2000-08-01: Police chief doubts same person killed Ramsey, attacked teen girl
Police chief doubts same person killed Ramsey, attacked teen girl
By Charlie Brennan / Special Contributor to The Dallas Morning News
BOULDER, Colo. – Nine months after the slaying of JonBenet Ramsey, a girl who attended the same dance studio as the young beauty queen and lived just two miles away was assaulted in her bed by an intruder while her mother slept nearby.
That crime, detailed in Boulder police reports, has common threads with the Ramseys' theory that their 6-year-old daughter was attacked by someone who hid in their home on Christmas night 1996.
Key players in the Ramsey drama – including the prosecutors who led a fruitless grand jury probe into JonBenet's slaying – learned of the September 1997 incident only last week.
Police Chief Mark Beckner said he doesn't see strong similarities between the cases, primarily because JonBenet was killed while the other girl, a 14-year-old, escaped serious injury. But last week, he ordered comparisons of partial palm prints found at both scenes.
Chief Beckner said the prints appear to be from different parts of the hand, but he assigned a detective to re-examine that issue "to see if there is something there that we missed." He said he did not know when the results would be available.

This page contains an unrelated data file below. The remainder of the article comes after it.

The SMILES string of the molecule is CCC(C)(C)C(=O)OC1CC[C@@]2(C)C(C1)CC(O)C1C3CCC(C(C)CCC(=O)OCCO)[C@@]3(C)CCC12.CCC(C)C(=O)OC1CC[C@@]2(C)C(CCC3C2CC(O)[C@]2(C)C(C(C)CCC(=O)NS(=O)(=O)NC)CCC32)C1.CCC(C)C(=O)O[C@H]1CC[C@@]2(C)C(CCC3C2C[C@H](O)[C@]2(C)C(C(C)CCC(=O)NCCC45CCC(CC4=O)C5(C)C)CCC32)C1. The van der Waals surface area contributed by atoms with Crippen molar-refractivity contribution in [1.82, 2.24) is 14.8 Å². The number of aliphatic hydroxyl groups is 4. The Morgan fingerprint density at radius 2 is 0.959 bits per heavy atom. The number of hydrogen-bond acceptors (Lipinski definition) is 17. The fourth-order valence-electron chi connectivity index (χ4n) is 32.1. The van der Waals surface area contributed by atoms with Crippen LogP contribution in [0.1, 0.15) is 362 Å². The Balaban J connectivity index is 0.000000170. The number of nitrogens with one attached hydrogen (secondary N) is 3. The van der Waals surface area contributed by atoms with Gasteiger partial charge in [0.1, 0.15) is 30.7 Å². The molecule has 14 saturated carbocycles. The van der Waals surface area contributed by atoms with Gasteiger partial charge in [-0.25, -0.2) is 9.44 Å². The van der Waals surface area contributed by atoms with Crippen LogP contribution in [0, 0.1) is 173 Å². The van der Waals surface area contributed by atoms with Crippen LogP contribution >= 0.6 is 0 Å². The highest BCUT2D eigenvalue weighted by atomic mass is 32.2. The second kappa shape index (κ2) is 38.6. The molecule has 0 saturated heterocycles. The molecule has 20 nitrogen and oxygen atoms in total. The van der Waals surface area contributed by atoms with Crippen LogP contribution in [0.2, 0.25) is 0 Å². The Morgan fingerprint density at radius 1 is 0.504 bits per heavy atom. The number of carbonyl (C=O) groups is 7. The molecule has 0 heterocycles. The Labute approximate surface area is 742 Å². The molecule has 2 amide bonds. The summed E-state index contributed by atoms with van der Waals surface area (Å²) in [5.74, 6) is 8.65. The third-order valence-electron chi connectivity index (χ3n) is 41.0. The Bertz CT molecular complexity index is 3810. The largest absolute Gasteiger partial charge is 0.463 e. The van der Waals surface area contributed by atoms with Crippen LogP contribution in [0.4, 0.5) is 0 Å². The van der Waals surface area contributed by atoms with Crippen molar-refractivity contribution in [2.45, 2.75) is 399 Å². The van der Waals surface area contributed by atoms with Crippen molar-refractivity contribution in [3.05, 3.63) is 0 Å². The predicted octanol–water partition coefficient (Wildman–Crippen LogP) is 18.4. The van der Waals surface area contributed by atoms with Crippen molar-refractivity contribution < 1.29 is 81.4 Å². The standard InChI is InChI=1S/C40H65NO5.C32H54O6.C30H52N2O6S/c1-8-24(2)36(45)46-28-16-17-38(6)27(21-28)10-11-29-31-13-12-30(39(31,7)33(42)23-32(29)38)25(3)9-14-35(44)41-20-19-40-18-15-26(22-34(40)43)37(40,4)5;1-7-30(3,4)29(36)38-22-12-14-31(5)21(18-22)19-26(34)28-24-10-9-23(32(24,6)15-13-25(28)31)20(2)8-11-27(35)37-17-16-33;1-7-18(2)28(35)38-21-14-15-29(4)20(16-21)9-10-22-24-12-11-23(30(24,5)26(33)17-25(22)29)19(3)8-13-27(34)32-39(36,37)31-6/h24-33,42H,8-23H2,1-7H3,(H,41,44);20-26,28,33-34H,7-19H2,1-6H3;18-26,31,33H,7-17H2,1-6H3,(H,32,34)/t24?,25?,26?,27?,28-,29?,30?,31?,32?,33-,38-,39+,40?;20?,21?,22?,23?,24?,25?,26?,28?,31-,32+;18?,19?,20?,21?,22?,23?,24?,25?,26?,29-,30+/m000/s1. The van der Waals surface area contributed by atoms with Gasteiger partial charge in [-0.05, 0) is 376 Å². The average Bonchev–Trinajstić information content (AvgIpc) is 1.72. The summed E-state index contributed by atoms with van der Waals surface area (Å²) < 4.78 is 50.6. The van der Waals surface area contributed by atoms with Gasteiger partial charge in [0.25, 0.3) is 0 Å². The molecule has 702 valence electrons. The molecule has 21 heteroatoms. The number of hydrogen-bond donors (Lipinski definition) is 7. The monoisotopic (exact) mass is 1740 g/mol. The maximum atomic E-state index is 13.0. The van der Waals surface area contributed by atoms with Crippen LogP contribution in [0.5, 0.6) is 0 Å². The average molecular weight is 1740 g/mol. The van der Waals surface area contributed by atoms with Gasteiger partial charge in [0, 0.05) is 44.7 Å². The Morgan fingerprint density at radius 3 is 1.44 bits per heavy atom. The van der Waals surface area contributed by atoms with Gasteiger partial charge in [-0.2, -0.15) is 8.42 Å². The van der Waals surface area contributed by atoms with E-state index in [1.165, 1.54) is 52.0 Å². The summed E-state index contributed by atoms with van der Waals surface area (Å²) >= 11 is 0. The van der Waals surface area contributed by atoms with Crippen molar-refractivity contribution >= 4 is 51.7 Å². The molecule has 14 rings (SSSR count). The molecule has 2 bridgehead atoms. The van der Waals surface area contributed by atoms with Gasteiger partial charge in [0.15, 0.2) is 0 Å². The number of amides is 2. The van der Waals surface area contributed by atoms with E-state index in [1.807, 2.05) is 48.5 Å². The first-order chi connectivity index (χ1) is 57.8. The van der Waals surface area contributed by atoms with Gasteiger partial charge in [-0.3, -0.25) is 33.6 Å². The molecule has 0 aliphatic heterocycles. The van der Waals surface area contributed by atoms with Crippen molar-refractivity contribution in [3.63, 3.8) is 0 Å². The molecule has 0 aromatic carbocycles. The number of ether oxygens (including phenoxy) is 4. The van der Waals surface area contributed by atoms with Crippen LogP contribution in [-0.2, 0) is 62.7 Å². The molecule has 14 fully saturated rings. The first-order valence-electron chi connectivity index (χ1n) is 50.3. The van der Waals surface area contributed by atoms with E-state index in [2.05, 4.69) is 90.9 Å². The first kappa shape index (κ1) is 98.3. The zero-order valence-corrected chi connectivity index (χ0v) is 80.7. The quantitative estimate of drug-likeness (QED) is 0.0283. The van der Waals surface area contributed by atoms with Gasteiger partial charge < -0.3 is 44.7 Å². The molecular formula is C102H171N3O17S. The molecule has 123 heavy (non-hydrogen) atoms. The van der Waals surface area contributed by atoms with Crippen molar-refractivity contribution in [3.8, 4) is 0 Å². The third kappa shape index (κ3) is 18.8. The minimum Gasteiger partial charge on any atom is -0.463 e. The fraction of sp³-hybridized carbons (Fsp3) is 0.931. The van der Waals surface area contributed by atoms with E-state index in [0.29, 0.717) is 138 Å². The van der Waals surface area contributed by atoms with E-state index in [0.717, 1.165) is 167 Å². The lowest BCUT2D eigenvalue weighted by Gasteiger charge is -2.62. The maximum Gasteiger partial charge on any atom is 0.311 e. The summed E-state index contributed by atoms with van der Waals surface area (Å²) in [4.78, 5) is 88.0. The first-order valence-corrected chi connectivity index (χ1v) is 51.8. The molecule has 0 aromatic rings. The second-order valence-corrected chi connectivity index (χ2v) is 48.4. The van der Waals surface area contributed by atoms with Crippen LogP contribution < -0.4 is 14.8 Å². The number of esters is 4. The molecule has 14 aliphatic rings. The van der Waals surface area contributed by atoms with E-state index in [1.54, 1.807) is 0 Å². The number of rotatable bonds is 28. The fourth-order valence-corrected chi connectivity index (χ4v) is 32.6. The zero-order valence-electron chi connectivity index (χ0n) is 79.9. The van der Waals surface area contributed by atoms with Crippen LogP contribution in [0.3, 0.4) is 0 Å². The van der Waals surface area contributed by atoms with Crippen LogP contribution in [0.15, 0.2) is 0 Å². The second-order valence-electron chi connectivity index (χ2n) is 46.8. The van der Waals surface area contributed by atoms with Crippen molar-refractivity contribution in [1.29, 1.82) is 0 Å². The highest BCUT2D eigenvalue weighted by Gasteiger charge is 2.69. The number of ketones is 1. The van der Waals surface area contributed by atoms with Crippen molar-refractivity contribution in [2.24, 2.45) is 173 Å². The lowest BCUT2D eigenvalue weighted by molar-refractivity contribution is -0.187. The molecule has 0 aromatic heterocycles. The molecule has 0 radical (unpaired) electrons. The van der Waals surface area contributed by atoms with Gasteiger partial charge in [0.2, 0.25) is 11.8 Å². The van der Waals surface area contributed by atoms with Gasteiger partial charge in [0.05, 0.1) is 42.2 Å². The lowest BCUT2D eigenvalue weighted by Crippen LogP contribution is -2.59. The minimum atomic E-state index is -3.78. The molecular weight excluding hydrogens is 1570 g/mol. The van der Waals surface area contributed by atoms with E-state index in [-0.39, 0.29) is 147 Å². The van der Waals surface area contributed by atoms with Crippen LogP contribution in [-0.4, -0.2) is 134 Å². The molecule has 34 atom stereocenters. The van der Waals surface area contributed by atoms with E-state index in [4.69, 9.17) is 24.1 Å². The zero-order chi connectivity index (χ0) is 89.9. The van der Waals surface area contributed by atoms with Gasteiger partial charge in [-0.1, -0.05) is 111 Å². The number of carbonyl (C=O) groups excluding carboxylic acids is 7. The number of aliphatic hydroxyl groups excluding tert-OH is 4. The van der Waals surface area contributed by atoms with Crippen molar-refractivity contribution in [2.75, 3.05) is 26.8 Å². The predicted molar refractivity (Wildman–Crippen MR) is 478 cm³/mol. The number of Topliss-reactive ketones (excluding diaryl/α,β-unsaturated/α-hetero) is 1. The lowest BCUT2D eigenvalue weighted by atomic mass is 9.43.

The Ramseys, who plan to meet with Boulder police late this month, were told about the second case on Monday. Police said they consider the couple suspects in their daughter's slaying. The Ramseys maintain that they are innocent.
"The fact than an assault was made in a home of a young girl in Boulder within nine months of JonBenet's assault is hugely significant," Mr. Ramsey said. "Fortunately, there are not that many creatures like this out there, so this is very significant."
He said he was eager to learn more details about the other assault.
The Ramseys' attorney, Lin Wood, and investigators who reviewed the police reports last week, said the assault on the 14-year-old and the Ramseys' version of JonBenet's final night have similar elements.
Mr. Ramsey confirmed Monday that JonBenet took lessons at Dance West, a studio where the second victim had performed. The studio owner, Lee Klinger, said he has never been contacted by police investigating either case.
Both girls performed at public functions in Boulder not long before being victimized: The 14-year-old girl danced in several public performances in the year before her assault. JonBenet, the reigning Little Miss Christmas, was featured in a holiday parade shortly before she was killed.